World

China purges 1.4m social media posts in crackdown on 'self-media' accounts

Around 187,000 accounts faced consequences for pretending to be news media outlets

Web Desk
May 28, 2023
A sign above an office of the Cyberspace Administration of China (CAC) is seen in Beijing, China July 8, 2021.—Reuters
A sign above an office of the Cyberspace Administration of China (CAC) is seen in Beijing, China July 8, 2021.—Reuters

The Cyberspace Administration of China (CAC) recently reported the removal of 1.4 million social media posts as a result of a rigorous crackdown on "self-media" accounts.

Over a span of two months, the CAC conducted an extensive probe targeting alleged offences, including the dissemination of misinformation, illegal profiteering, and the impersonation of state officials. In a statement released on Friday, the CAC disclosed that between March 10 and May 22, it closed down 67,000 social media accounts and eradicated hundreds of thousands of posts, as part of a comprehensive "rectification" campaign.

China has been actively pursuing a strategy to cleanse its cyberspace and facilitate tighter control by authorities. Since 2021, the country has focused on regulating billions of social media accounts. The recent crackdown concentrated specifically on "self-media" accounts, referring to those that publish news and information independently, without government affiliation or state approval. Major Chinese social media platforms such as WeChat, Douyin, and Weibo were targeted during this operation.

The Chinese government has a track record of arresting citizens and censoring accounts that share or disseminate factual information deemed sensitive or critical of the Communist Party, the government, or the military, particularly when such content goes viral. According to the CAC, out of the 67,000 permanently closed accounts, nearly 8,000 were removed for propagating fake news, rumours, and harmful content.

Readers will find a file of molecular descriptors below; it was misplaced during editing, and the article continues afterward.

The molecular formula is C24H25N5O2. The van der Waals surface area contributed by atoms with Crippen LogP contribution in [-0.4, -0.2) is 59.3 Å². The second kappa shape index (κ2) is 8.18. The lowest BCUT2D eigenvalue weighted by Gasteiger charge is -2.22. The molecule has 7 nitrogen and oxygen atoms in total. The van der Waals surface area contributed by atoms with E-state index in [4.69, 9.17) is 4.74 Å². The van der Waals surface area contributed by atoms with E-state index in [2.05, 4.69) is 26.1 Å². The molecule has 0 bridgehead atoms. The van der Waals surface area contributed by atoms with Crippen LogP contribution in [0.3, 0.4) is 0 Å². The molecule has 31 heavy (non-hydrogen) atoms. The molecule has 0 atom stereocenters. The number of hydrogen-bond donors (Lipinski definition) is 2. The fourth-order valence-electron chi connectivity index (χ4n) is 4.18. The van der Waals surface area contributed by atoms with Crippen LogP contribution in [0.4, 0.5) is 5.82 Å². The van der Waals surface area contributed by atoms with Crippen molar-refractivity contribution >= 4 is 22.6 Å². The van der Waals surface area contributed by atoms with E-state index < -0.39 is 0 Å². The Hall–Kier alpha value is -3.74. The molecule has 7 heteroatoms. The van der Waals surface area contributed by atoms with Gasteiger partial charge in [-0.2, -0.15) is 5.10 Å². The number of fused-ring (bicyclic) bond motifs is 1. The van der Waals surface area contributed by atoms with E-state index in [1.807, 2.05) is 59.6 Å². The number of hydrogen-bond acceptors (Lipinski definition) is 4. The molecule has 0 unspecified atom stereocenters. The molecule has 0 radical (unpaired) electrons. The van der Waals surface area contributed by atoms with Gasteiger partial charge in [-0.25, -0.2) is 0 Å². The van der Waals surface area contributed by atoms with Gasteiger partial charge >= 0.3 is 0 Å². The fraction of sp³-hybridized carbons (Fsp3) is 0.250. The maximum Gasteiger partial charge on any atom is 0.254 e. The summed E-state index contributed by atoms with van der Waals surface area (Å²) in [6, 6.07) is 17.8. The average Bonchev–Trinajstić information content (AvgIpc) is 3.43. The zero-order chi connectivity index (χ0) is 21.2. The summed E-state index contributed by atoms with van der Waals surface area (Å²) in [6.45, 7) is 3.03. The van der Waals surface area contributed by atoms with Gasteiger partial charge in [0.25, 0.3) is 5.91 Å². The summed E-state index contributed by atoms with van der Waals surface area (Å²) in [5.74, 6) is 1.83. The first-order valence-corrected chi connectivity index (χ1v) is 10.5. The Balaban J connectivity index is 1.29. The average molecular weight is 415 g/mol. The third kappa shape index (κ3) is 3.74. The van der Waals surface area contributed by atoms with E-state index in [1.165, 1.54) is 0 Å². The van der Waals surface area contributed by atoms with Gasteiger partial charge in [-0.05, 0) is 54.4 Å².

Additionally, around 930,000 other accounts received lesser penalties, ranging from loss of followers to temporary suspension or cancellation of profit-making privileges. In a separate campaign, the regulator recently shut down over 100,000 accounts that were reportedly misrepresenting news anchors and media agencies, countering the rise of online fake news facilitated by AI technologies.

The CAC's latest efforts also targeted approximately 13,000 fraudulent military accounts, featuring names like "Chinese Red Army Command," "Chinese Anti-terrorist Force," and "Strategic Missile Force." Another 25,000 accounts were identified for impersonating public institutions, such as disease control centres and state-run research institutes.

Additionally, around 187,000 accounts faced consequences for pretending to be news media outlets, while over 430,000 were accused of offering professional advice or educational services without the required qualifications. Approximately 45,000 accounts were closed for hyping trending topics, pursuing popularity, and engaging in illegal monetisation.

The CAC emphasised its active collaboration with public security and market supervision departments to deal a significant blow to illegal "self-media" accounts. It also called upon netizens to actively participate in monitoring and reporting such illicit activities, encouraging joint efforts to maintain a clean and regulated cyberspace.


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